Marijuana Business Magazine April 2020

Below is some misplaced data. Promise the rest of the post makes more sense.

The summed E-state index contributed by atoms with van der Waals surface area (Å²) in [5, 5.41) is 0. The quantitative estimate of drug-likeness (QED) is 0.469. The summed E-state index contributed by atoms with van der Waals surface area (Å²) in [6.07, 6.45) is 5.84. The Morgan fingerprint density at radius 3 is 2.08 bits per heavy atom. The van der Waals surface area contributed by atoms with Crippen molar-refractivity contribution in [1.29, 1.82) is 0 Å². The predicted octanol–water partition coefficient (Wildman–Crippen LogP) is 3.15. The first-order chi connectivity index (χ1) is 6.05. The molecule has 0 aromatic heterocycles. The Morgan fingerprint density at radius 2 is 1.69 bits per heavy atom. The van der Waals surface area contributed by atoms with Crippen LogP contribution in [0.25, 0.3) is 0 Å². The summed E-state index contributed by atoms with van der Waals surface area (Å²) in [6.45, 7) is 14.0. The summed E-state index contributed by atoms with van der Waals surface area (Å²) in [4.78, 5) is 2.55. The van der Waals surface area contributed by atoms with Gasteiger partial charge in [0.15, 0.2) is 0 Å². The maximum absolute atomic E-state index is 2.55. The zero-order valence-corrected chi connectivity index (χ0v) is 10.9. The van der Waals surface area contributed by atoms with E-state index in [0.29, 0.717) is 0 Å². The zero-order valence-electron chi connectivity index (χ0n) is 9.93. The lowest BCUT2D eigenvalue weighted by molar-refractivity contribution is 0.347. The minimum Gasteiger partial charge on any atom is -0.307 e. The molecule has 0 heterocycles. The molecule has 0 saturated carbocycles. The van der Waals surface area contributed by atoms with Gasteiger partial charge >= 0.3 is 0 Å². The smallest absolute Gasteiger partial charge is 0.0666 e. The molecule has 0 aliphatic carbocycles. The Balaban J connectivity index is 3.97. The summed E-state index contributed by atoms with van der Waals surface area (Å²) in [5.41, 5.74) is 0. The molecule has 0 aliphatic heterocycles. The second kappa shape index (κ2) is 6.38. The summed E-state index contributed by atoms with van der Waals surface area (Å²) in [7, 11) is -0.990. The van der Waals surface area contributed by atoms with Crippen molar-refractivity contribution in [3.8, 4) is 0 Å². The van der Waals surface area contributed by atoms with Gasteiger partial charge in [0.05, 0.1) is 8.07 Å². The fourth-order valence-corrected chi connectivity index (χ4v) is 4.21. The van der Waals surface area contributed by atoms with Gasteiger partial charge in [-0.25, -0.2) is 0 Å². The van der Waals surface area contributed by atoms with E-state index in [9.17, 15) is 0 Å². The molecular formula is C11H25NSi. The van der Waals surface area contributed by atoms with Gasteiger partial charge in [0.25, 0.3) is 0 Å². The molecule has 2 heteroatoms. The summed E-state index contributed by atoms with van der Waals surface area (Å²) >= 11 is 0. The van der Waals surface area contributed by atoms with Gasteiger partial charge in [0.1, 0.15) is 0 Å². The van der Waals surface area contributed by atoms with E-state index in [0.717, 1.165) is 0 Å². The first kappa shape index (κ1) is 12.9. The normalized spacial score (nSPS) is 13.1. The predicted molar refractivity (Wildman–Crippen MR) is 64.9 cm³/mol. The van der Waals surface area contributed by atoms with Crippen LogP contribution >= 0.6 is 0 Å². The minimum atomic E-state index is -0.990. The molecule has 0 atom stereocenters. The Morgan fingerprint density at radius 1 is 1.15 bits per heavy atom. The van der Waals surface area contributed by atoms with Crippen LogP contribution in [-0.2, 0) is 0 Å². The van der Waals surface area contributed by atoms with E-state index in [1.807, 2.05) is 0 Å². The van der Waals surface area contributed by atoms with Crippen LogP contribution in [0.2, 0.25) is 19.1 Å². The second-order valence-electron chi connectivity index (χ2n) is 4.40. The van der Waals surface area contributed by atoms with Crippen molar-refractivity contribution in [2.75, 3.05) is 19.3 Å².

Marijuana Business Magazine | April 2020 6 FromtheEditor | Kate Lavin A lot has transpired in the year since Marijuana Business Magazine came out with its first salary and hiring issue. The value of cannabis stocks has tumbled, the industrial hemp market has taken off—only to be brought back to earth by falling CBD prices—and the poaching of executives from consumer packaged goods companies has transitioned from noteworthy to commonplace. All this was remarkable on its own. But shortly before I sat down to write this letter, cannabis retailers in San Francisco were ordered to close their doors due to coro- navirus. (Mayor London Breed later decided the shops could stay open, citing marijuana’s medical value.) It could be months or years before we see the full effect of coronavirus on the global economy in general and the North American cannabis industry in particular. But in put- ting together this issue, we’ve collected business advice to help marijuana and hemp companies make educated decisions in times of growth as well as times of crisis. Recruiting in 2020 Despite a rash of industry layoffs that began in fall 2019 and continued into the spring, the continuing legalization of markets for cannabis sales all but ensures that the number of jobs in this sector will continue to increase for years to come. When developing the cover package, we decided to evaluate: • How hiring and salaries have changed in the past year. • Whether stock options remain a compelling incentive when recruiting talent. • How the legalization of hemp changed hiring and salaries in that sector. • The state of recruiting in Canada. • Whether executives from the consumer packaged goods sector are the best fit for the burgeoning can- nabis industry right now. • Specific jobs and cannabis industry sectors that are hot—plus those that are not. For a complete overview on the state of hiring and compensation in the United States and Canada, turn to page 38. In These Pages Elsewhere in this issue, staff writer Omar Sacirbey spoke with two companies that secured approval from the U.S. Food and Drug Administration to study the effects of cannabis on humans, and his sources spoke candidly about what is required to get the blessing of this federal agency. Hint: It’s beneficial to partner with faculty from a well-respected university and offer full transparency into the process. Learn more on page 76. You’ll also find information about how to evaluate whether cannabis trade organizations are worthy of your time, dues and—in some cases—reputation. (See page 64.) Intrigued by the success of the plant-based Beyond Burger, veteran reporter Anna Robaton-Winthrop sought out producers of hemp-based foods to learn what road- blocks they encountered in bringing products to market. (See page 86.) She learned that emphasizing the local nature of hemp-based foods can help manufacturers avoid slotting fees grocers often require in exchange for taking a chance on shelving new products. Looking Ahead This issue also contains analysis of how the launch of smokable marijuana upset the top players in Florida’s bustling medical marijuana market, plus interviews with a retail executive and an ETFmanager about how in-person sales and investing are likely to unfold in the years to come. From the entire staff at Marijuana Business Magazine, we wish you the best of luck remaining healthy, safe and well-staffed in the coming months. The Only Constant Is Change Kate Lavin Marijuana Business Magazine Editor